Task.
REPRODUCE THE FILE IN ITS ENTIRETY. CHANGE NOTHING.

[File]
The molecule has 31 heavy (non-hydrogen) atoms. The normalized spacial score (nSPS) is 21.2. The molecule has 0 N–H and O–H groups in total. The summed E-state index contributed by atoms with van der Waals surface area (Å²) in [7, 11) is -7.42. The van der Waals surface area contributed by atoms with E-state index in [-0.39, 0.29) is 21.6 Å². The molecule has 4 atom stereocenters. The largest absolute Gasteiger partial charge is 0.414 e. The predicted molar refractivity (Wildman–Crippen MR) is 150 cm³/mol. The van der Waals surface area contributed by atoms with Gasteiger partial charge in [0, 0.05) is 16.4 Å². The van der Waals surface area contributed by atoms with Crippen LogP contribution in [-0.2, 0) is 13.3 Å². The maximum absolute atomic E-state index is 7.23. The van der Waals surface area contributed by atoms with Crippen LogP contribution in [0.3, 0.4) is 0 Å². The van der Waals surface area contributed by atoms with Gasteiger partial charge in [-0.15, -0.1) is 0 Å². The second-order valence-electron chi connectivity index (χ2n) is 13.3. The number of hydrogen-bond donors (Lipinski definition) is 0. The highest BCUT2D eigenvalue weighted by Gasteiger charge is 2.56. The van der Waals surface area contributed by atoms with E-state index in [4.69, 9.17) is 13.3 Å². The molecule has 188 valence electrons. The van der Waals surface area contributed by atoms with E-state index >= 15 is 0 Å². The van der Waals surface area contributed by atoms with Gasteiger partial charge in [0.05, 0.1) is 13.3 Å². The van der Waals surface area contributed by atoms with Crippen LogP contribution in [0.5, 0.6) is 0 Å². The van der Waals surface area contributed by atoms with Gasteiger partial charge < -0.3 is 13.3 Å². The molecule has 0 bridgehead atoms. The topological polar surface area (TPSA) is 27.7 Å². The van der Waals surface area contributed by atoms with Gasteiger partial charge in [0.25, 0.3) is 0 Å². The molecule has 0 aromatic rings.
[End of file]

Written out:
The molecule has 31 heavy (non-hydrogen) atoms. The normalized spacial score (nSPS) is 21.2. The molecule has 0 N–H and O–H groups in total. The summed E-state index contributed by atoms with van der Waals surface area (Å²) in [7, 11) is -7.42. The van der Waals surface area contributed by atoms with E-state index in [-0.39, 0.29) is 21.6 Å². The molecule has 4 atom stereocenters. The largest absolute Gasteiger partial charge is 0.414 e. The predicted molar refractivity (Wildman–Crippen MR) is 150 cm³/mol. The van der Waals surface area contributed by atoms with Gasteiger partial charge in [0, 0.05) is 16.4 Å². The van der Waals surface area contributed by atoms with Crippen LogP contribution in [-0.2, 0) is 13.3 Å². The maximum absolute atomic E-state index is 7.23. The van der Waals surface area contributed by atoms with Crippen LogP contribution in [0.3, 0.4) is 0 Å². The van der Waals surface area contributed by atoms with Gasteiger partial charge in [-0.15, -0.1) is 0 Å². The second-order valence-electron chi connectivity index (χ2n) is 13.3. The number of hydrogen-bond donors (Lipinski definition) is 0. The highest BCUT2D eigenvalue weighted by Gasteiger charge is 2.56. The van der Waals surface area contributed by atoms with E-state index in [4.69, 9.17) is 13.3 Å². The molecule has 188 valence electrons. The van der Waals surface area contributed by atoms with E-state index >= 15 is 0 Å². The van der Waals surface area contributed by atoms with Gasteiger partial charge in [0.05, 0.1) is 13.3 Å². The van der Waals surface area contributed by atoms with Crippen LogP contribution in [0.5, 0.6) is 0 Å². The van der Waals surface area contributed by atoms with Gasteiger partial charge < -0.3 is 13.3 Å². The molecule has 0 bridgehead atoms. The topological polar surface area (TPSA) is 27.7 Å². The van der Waals surface area contributed by atoms with Gasteiger partial charge in [0.25, 0.3) is 0 Å². The molecule has 0 aromatic rings.